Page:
Why problem framing is so important

Humans tend to think of solutions to problems very quickly without exploring the problem as broadly as possible. “If I had an hour to solve a problem, I would spend 55 minutes on the problem and five minutes on the solution,” Albert Einstein is reported to have said. The benefit of differentiated problem analysis is to discover relevant gaps in the perception of the problems. Without a proper breakdown of the problem, they could remain hidden (beneath the surface and jeopardize subsequent activities).  

The great challenge of Problem Framing is to achieve the highest possible degree of certainty to solve the right problem. The aim is to define a problem so that the solution built upon  satisfies many diverse individuals’ requirements. This is the key to achieving the broadest possible acceptance among the intended user groups. For a successful implementation of an idea, it is crucial to cover the problem as differentiated as possible so that the solution builds upon does not miss the target.

Good to know!

Ideas often arise from particular issues and are connected with distinct interests or also special competencies. Those competencies or interests are often the initial triggers for considering how they can be deployed, especially to solve an already perceivable problem. Often people are concentrating their attention on the use of these competencies. Since they are then central drivers for implementing ideas, this can lead to other relevant content being pushed into the background. For example, focusing only on a technical solution’s continuous improvement from a technical infatuation increases the risk of inefficiencies or failure. Outstanding technical expertise ensures that a functionally, highly efficient solution matures to increasing perfection. This can be accompanied by the risk of developing a solution past the actual need. However, if the problem itself does not receive the appropriate attention, it could severely reduce the chances of establishing the idea or solution and getting the desired market’s positive resonance. It means to do everything conceivable and possible to reduce the potential error rates to a minimum early on. Thus, the objective of Problem Framing is the foundation of all successful innovations to regard the problems from as many perspectives as possible. It is an obligation for every innovator to take all necessary measures to limit the number of pitfalls early on.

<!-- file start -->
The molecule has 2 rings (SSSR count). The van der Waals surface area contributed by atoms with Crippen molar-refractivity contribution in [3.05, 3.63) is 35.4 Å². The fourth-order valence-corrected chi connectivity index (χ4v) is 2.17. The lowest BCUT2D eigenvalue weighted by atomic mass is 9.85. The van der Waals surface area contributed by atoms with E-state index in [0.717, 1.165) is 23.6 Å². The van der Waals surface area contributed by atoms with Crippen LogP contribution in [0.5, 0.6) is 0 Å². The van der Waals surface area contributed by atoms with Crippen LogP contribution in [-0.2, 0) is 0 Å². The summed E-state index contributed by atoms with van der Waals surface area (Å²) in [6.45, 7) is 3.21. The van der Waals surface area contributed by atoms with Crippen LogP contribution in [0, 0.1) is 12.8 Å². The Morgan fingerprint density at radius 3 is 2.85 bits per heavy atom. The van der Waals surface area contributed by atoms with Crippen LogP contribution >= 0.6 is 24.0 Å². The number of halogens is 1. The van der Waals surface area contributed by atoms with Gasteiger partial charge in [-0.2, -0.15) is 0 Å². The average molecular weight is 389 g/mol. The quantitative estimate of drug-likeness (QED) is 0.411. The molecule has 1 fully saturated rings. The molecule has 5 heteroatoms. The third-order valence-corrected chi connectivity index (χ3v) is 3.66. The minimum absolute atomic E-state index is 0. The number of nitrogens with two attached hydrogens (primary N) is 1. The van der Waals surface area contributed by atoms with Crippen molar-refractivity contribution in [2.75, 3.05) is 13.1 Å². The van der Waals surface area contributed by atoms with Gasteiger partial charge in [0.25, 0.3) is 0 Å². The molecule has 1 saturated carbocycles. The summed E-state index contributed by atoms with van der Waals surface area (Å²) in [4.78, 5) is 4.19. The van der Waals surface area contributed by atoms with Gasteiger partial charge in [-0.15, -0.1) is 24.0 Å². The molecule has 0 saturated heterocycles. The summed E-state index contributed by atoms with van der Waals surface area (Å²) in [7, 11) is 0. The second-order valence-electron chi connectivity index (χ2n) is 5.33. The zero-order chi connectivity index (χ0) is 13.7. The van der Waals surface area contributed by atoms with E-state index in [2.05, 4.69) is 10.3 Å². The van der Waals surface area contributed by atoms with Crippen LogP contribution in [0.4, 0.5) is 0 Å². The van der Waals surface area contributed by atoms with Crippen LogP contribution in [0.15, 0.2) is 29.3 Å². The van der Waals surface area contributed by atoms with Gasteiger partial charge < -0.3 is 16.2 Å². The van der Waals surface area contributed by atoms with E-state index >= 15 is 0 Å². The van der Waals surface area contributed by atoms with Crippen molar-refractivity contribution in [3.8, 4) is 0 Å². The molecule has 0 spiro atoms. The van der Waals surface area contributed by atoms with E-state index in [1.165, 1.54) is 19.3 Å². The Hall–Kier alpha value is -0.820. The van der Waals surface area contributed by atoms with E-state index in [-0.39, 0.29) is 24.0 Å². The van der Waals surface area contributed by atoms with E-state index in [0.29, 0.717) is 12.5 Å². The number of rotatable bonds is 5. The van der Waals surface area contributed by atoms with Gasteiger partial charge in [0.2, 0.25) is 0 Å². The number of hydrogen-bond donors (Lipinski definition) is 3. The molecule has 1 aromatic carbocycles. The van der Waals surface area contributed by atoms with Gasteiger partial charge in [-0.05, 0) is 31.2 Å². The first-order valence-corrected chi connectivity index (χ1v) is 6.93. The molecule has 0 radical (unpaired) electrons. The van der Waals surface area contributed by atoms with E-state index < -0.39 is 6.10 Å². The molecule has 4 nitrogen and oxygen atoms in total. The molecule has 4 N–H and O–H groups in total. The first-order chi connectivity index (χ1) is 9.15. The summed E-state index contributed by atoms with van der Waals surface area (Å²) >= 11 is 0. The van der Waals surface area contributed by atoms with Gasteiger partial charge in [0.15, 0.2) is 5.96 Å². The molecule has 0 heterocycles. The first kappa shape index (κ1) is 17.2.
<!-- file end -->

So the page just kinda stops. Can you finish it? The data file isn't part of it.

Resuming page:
How to frame problems properly

Problem framing is the essential first phase of the widely used Double Diamond Model. The objective is to open up our imaginative world with a divergent mindset. In this way, it is about developing the broadest possible view of the problem at hand. This will be the basis of all designing steps ahead. 

As described in another article, various models for divergent thinking exist. Most important, it is to think deeply and, therefore, to ask the right questions. 


Some practical insights

To bring some more practical insights, you might want to have a look at our example: A real estate manager’s bank account shows the most diverse booking records for different payment transactions. The resulting data volumes could, for example, be used for further operational processes, for example, to create the operating cost accounts for the different residential units. A solution, imaginable as an app that analyzes the payment data and then uses it for the statement’s automated creation, could be the obvious solution. But broadening the perspective to other possible applications could widen the problem area. For example, another approach could be to use the data for other operational tasks, e.g., for the automated creation of tax statements. The original perspective of the problem is thus expanded through a change of perspective.


Ask the right questions

Formulating various questions to develop the desired open mindset right initially helps develop a concrete understanding of when or in which context the problem occurs. To ask the following questions provides valuable insights and contributes to a good start into the problem framing:

The answers to all those questions bring value to your framing problem. Think of even more questions to access the problem from different frames. Every question you can think of to help get a new perspective will assist in getting to the real problem.

Various methods and techniques can often be carried out very easily with templates’ backing to support the problem framing phase in practice. Our Tools & Methods section presents a selection such as the problem statement canvas or the storyboard.